Effect of Concomitant Use of Benzodiazepines and Other Drugs on the Risk of Injury in a Veterans Population

VISN-8 Measurement and Evaluation Team, James A. Haley Hospital, Tampa, Florida 33612, USA.
Drug Safety (Impact Factor: 2.82). 01/2005; 28(12):1141-50. DOI: 10.2165/00002018-200528120-00008
Source: PubMed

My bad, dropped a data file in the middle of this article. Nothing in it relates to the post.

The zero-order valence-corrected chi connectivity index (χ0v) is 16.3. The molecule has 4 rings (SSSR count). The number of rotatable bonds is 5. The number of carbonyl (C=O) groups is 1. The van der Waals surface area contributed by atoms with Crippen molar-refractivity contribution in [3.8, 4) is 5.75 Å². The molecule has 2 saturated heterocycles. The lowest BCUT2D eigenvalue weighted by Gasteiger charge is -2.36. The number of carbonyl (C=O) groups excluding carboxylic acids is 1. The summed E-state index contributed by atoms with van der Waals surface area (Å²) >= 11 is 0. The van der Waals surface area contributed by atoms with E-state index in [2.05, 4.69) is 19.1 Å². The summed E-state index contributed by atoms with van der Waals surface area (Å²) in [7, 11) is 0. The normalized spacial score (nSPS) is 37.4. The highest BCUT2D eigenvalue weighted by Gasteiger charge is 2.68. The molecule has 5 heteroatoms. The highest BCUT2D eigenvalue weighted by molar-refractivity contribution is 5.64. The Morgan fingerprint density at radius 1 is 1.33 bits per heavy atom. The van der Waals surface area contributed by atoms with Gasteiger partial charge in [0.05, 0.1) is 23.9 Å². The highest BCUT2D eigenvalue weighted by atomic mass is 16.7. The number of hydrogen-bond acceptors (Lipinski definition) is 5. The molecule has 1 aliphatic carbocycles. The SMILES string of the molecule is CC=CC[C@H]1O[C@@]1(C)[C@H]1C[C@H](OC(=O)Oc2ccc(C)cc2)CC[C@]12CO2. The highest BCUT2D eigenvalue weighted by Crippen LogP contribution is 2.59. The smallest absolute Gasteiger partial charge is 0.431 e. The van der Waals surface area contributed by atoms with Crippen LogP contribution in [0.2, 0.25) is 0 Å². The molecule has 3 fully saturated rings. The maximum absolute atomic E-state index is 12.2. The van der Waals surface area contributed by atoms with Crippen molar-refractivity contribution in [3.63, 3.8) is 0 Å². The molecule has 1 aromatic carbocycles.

ABSTRACT Benzodiazepines comprise a class of drugs that when used as monotherapy are generally acknowledged to pose a risk for injury by increasing the likelihood of falls, fall-related injuries, adverse drug events and car accidents. Benzodiazepines may also be used concomitantly with other high risk medications that may further exacerbate the risk of injury. The aim of this study is to examine the occurrence of the concomitant use of benzodiazepines and other drugs and then quantify the indirect effect of these drug combinations on the likelihood of an injury-related health care episode.